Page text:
Posted by: Ian Rowley on July 11, 2008
More signs of life in Japan’s banking sector. A few weeks ago I wrote a story about Japan’s biggest banks, emboldened by relative low subprime losses, are shopping around. Today, though, Shinsei Bank, a relative minnow compared to Japan’s three mega banks, is about to pull off $5.4 billion deal to buy GE’s Japan consumer finance business., Shinsei, which is headed by former Morgan Stanley banker Thierry Porte, is set to pay $5.4 billion for the Japanese arm of GE Consumer Finance. In the era of the credit crunch, that’s a pretty chunky transaction.
That GE is looking to sell off assets isn’t a big surprise. This year it has already agreed to sell its corporate charge card unit to American Express. Last year and sold U.S. subprime unit WMC Mortgage. And in May GE said it might sell its Australian home mortgage unit Wizard. Still, the size of the deal with Shinsei goes beyond what many expected. Reuters reports that GE had previously said it would like to sell Lake, its unsecured lending division, but had said nothing about exiting the rest of its Japanese consumer finance business, which also includes a credit card and housing loan operation. That’s one reason why the price is far higher than analysts expected.
Why would GE want out of Japan’s consumer finance biz? Well, apart from its desire to raise funds by selling assets around the globe, consumer finance companies in Japan have had a tough time of late. What’s more, it’s nothing to do with the credit crunch but the Japanese government’s moves, in December 2006, to clamp down on lending practices.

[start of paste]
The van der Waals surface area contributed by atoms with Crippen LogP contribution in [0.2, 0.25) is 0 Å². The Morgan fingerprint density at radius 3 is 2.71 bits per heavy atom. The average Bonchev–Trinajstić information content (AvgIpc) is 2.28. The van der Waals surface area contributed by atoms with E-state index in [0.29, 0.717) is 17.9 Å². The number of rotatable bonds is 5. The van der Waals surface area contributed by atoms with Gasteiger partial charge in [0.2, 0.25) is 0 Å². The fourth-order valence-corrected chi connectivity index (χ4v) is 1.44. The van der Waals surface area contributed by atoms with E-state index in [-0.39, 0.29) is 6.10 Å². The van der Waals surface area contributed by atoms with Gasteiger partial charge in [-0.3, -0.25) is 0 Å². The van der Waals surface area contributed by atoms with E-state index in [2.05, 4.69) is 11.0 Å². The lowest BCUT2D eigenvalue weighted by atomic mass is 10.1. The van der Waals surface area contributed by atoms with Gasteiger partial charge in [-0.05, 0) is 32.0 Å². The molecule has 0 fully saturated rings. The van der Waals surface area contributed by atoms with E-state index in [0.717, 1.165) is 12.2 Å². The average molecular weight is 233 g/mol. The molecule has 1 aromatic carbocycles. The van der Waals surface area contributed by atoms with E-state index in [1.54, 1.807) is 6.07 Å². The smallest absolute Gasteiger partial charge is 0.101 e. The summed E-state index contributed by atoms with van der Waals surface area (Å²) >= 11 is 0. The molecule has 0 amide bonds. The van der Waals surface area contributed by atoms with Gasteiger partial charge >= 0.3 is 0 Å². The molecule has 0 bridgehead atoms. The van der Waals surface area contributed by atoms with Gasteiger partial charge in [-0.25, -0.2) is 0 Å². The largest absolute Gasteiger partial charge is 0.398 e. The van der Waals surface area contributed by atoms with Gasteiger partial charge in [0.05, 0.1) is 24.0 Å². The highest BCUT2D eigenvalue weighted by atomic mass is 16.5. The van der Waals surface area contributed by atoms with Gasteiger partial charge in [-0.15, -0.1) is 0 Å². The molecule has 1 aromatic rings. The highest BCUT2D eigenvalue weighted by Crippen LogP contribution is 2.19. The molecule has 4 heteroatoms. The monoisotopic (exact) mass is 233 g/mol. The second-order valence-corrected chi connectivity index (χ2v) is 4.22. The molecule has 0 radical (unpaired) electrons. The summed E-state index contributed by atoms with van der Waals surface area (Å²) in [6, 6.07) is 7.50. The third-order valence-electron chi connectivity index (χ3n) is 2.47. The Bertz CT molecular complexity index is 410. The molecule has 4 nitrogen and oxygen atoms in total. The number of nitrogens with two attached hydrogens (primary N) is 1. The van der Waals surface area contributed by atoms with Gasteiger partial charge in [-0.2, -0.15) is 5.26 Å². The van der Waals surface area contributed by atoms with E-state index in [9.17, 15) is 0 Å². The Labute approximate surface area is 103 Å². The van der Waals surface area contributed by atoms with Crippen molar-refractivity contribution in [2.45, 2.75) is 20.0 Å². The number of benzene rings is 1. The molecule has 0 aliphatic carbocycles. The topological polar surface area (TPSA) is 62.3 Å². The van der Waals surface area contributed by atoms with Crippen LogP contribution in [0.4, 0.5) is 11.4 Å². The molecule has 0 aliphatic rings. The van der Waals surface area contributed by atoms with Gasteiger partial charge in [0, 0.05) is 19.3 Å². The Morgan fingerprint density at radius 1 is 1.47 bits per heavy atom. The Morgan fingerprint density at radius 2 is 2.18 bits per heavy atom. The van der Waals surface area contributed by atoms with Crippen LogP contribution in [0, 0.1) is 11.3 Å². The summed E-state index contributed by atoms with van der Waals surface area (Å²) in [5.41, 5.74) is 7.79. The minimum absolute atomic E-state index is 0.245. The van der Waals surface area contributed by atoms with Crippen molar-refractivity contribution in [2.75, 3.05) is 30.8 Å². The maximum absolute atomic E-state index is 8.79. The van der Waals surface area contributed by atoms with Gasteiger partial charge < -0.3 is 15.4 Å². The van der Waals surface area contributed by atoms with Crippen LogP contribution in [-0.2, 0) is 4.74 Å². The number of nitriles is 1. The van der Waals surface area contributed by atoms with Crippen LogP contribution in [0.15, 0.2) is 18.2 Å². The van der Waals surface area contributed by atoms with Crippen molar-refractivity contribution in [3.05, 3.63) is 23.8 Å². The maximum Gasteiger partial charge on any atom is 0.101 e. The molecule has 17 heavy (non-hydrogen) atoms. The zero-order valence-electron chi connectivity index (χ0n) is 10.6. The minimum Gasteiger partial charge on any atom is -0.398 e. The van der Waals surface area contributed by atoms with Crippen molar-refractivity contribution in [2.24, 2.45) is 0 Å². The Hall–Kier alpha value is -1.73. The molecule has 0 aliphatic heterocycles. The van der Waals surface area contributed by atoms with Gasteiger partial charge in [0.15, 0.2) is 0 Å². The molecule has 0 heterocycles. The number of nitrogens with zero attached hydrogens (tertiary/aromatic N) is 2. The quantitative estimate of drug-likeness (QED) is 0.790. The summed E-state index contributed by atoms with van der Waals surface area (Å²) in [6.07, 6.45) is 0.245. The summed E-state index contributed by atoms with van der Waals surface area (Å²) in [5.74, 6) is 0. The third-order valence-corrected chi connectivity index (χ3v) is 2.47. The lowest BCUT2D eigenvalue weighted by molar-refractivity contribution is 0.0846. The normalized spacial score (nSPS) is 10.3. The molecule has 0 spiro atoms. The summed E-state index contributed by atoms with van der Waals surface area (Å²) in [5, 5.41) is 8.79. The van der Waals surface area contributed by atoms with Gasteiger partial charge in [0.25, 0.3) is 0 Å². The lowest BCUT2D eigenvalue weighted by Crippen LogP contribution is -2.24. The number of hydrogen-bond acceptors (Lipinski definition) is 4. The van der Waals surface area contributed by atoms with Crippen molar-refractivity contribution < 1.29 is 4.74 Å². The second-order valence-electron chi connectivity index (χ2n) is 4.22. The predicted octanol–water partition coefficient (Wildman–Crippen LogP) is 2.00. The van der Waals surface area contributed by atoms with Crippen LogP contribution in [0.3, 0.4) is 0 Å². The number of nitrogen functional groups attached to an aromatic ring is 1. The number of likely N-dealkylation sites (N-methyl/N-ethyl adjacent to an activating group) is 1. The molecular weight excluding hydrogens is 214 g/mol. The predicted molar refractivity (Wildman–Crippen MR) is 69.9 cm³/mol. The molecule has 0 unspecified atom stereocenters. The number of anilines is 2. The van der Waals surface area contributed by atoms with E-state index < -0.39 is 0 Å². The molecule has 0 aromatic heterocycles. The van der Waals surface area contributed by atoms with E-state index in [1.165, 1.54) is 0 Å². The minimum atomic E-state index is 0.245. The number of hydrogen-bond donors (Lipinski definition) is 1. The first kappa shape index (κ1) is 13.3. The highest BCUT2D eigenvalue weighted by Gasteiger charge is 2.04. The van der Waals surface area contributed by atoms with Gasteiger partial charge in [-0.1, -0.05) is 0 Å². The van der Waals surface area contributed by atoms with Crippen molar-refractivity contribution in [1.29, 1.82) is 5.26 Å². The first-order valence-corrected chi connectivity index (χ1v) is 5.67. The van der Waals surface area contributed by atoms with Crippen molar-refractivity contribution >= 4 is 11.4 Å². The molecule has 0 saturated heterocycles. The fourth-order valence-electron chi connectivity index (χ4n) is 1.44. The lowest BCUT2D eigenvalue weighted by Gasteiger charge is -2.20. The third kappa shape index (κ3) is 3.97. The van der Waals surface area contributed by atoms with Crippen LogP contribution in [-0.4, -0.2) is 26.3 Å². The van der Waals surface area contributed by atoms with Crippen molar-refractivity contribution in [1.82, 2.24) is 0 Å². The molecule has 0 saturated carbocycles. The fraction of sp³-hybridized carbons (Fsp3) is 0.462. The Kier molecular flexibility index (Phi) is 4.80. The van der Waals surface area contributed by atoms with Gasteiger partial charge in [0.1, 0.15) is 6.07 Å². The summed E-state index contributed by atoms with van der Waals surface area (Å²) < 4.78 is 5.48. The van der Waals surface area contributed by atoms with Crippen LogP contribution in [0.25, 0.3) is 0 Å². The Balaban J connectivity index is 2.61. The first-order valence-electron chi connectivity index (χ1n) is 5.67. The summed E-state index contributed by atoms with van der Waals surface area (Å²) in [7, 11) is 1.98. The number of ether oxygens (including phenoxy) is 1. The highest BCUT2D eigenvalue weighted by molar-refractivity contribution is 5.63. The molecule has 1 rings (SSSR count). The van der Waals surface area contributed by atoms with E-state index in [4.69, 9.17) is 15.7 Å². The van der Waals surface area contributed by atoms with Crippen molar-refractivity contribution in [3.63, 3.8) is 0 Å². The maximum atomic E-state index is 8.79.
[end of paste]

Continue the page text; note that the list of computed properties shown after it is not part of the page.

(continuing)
The impact cannot be underestimated. The four biggest consumer finance lenders (GE Consumer Finance ranks sixth) lost a combined $16 billion in the fiscal year ending in March. Worse, consumer finance companies are still hurting as customers demand the return of excessive interest rates paid in the past.
All of which begs the question what’s in it for Shinsei? After all, the more stringent regulation has also hurt its bottom line. Shinsei posted a loss for the year through March 2008 due to the performance of its existing consumer subsidiaries Shinki and Aplus.
One theory is that by increasing scale sufficiently Shinsei hopes to make consumer finance pay in Japan even in the tough regulatory environment. Still, the move may attract some criticism. Shinsei was formed from the ashes of the failed Long Term Credit Bank, which collapsed in the later 1990s. Ripplewood, the New York based private equity outfit, then made a small fortune when the bank listed in 2004. But as Japan’s Nikkei newspaper, points out, as part of the deal Shinsei received around $2 billion of public fund injections in exchange for issuing stock to the government. So far it hasn’t been able to pay it back, while its stock price is below the level at which the government could sell the stock and make its money back. Spending big on GE’s consumer finance arm, the paper concludes, may be a risky move.
BusinessWeek’s team of Asia reporters brings you the latest insights on business, politics, technology and culture from some of the world’s biggest and fastest-growing economies. Eye on Asia’s bloggers include Asia regional editor Bruce Einhorn, Tokyo reporter Ian Rowley, Korea bureau chief Moon Ihlwan, Asia News Editor and China Bureau Chief. Dexter Roberts, and Hong Kong-based Asia correspondent Frederik Balfour.